Islamic Spain: Three Faiths: One Land
http://www.islamicspain.tv/Three-Faiths-One-Land/index.html

WEB RESOURCE Medieval Spain fostered an enlightened culture in which three great Abrahamic traditions -- Judaism, Christianity, and Islam -- co-existed, interacted, and flourished. In many ways, this period offers the closest model to the global world today, in the way that Christians, Muslims, Jews, and others intermixed, competed, and tried to cooperate. These three major faiths inextricably share common roots, beliefs, stories, and history.

Access Islam: Timeline 660 to 2005
http://www.thirteen.org/edonline/accessislam/timeline.html

WEB RESOURCE This timeline of events related to the founding and spread of Islam covers from 660 to 2005, with sections on the life of Mohammed and the first caliphs, the Umayyads, the Abbasids, The Sejuks, and Fatimids, the Ottomans, Safavids and Mughals, and the Modern Era. A last timeline from 1530 to 2006 highlights the history of Muslims in America.

A Virtual Walking Tour: The Alhambra
http://www.saudiaramcoworld.com/issue/200604/alhambra/default.htm

VIRTUAL TOUR From the comfort of your computer view the incredible sites of the 13-14th c. Alhambra accompanied by a private audio guide. This virtual museum is a way for modern students to understand the cultural achievements of Muslim Spain.

Suleymaniye Mosque, The
http://www.saudiaramcoworld.com/issue/200605/suleymaniye/default.htm

VIRTUAL TOUR The Suleymaniya Mosque in Istanbul is an icon of imperial religious architecture in the Ottoman Empire. It was built during Suleyman's reign in the 1500's.

Cities of Light: The Rise and Fall of Islamic Spain
http://www.islamicspain.tv/

WEB VIDEO This series of clips provides an overview of the 700-year era of Muslim and then Christian-led societies in Spain were religiously pluralistic. This diversity fostered the sharing of knowledge that led to a great flowering of culture and scientific achievement.

Discover Islamic Art: Virtual Exhibitions
http://www.discoverislamicart.org/exhibitions/ISL/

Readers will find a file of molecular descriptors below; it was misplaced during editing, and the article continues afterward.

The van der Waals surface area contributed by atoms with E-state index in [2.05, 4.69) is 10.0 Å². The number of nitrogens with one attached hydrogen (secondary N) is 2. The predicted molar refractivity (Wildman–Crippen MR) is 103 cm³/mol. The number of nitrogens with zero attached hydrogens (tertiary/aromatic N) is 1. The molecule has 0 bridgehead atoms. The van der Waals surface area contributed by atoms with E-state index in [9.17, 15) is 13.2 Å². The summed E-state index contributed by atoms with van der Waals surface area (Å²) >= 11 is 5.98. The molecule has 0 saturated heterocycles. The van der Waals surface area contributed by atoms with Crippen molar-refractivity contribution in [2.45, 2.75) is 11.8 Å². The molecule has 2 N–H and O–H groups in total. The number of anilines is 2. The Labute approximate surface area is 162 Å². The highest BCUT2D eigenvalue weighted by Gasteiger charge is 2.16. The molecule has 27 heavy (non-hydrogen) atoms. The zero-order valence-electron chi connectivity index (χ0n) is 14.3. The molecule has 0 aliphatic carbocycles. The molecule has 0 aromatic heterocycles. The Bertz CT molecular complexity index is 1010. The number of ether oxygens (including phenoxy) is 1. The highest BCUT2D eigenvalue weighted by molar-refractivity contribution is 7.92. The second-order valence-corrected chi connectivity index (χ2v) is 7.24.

VIRTUAL ART EXHIBITIONS This is a rich set of art images classified by historic caliphate, empire, theme, or style.

Wars of Religion
http://www.lepg.org/wars.htm

WEB RESOURCE This is the first of two scholarly articles describing the major events and ideas of the Wars of Religion that enveloped Europe from the early 1560s to the late 1590s.

Byzantium and Islam: Age of Transition
http://www.metmuseum.org/exhibitions/listings/2012/byzantium-and-islam

WEB VIDEO This Metropolitan Museum site is a set of three illustrated lectures supporting an exhibit Byzantium and Islam: Age of Transition. It focuses on the differences in idea of art between early Christians and the new Muslim faith.

Heretics
http://www2.kenyon.edu/projects/margin/heresy.htm

WEB RESOURCE Heretics were religious groups whose beliefs did not wholly conform with the medieval Church's doctrines. While the groups themselves ranged in beliefs, their commonality was their rejection of and peresecution by the Church. Many of the groups still thought of themselves as Christians despite the Church's rejection. Some felt that the Church had changed too much and that it, in fact, was heretical. In this way, heretics were both within and outside the Church. It is often hard to determine whose beliefs were truly heretical. The existence and persecution of heresy became more prominent during the period 1100-1500.

Life in the Middle Ages (Europe)
http://www.middle-ages.org.uk/life-in-middle-ages.htm

WEB RESOURCE This site provides an outline of daily life during the English middle ages. There are short descriptors for not only the lives of nobles and peasants but that of the monks and nuns as well. One wishes for more information to link from this well organized outline.

Famous Trials: Galileo Galilei 1633
http://law2.umkc.edu/faculty/projects/ftrials/galileo/galileo.html

WEB RESOURCE This site by Douglas Linder of the University of Missouri Kansas City Law School provides background on the trial of Galileo for writing and teaching ideas that challenged Church doctrine in the late Middle Ages. This rich site has a full range of resource materials on all aspects of the trial. This trial is considered one of the most important public clashes between religion and science in Western history.

The Crusades - Aramco Magazine
http://www.saudiaramcoworld.com/issue/197003/

WEB RESOURCE This issue of Aramco Magazine explores the Arab view of the Crusades. Here is the introduction: To most Christians - at least to most western Christians - word "crusades" evokes rather splendid images of heroic knights in chain mail and crosses cantering off to the Holy Land to throw down the gauntlet to a bearded foe who calls his God Allah and is inevitably treacherous, cruel and cowardly. In the Arab view many crusaders were ruthless mercenaries to whom the cross they wore so brazenly was no more than a convenient shield for excesses unequaled in history. It is a view that also promotes the curious belief that the Christians of Europe somehow had a clearer title to the Holy Land than the Arabs who lived there and that suggests a holy war is good when called a "crusade" and evil when it is called a "jihad". To the Arabs, after all, this influx of Europeans was no more than another invasion of their territory, one that they had not only a right to repel but according to the teachings of their religion, a duty to fight.